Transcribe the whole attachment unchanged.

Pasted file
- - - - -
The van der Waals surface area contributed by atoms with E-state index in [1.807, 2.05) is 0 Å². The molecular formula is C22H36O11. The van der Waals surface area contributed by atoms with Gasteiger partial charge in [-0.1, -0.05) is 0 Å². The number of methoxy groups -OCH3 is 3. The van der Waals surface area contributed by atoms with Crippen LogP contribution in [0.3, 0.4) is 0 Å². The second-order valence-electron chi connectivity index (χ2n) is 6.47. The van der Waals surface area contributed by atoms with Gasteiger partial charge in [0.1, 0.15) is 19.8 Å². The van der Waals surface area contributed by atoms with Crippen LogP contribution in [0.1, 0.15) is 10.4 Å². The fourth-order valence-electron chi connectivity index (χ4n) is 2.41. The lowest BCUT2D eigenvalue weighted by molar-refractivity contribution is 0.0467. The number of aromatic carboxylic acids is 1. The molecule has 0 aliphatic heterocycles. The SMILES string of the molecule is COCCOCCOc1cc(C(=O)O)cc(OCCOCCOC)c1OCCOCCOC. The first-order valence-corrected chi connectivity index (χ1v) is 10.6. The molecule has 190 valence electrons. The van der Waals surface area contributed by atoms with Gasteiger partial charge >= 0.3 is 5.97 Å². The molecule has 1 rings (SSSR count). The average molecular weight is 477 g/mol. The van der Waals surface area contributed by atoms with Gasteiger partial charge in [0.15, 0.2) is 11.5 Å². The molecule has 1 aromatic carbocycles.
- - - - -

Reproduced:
The van der Waals surface area contributed by atoms with E-state index in [1.807, 2.05) is 0 Å². The molecular formula is C22H36O11. The van der Waals surface area contributed by atoms with Gasteiger partial charge in [-0.1, -0.05) is 0 Å². The number of methoxy groups -OCH3 is 3. The van der Waals surface area contributed by atoms with Crippen LogP contribution in [0.3, 0.4) is 0 Å². The second-order valence-electron chi connectivity index (χ2n) is 6.47. The van der Waals surface area contributed by atoms with Gasteiger partial charge in [0.1, 0.15) is 19.8 Å². The van der Waals surface area contributed by atoms with Crippen LogP contribution in [0.1, 0.15) is 10.4 Å². The fourth-order valence-electron chi connectivity index (χ4n) is 2.41. The lowest BCUT2D eigenvalue weighted by molar-refractivity contribution is 0.0467. The number of aromatic carboxylic acids is 1. The molecule has 0 aliphatic heterocycles. The SMILES string of the molecule is COCCOCCOc1cc(C(=O)O)cc(OCCOCCOC)c1OCCOCCOC. The first-order valence-corrected chi connectivity index (χ1v) is 10.6. The molecule has 190 valence electrons. The van der Waals surface area contributed by atoms with Gasteiger partial charge >= 0.3 is 5.97 Å². The molecule has 1 rings (SSSR count). The average molecular weight is 477 g/mol. The van der Waals surface area contributed by atoms with Gasteiger partial charge in [0.15, 0.2) is 11.5 Å². The molecule has 1 aromatic carbocycles.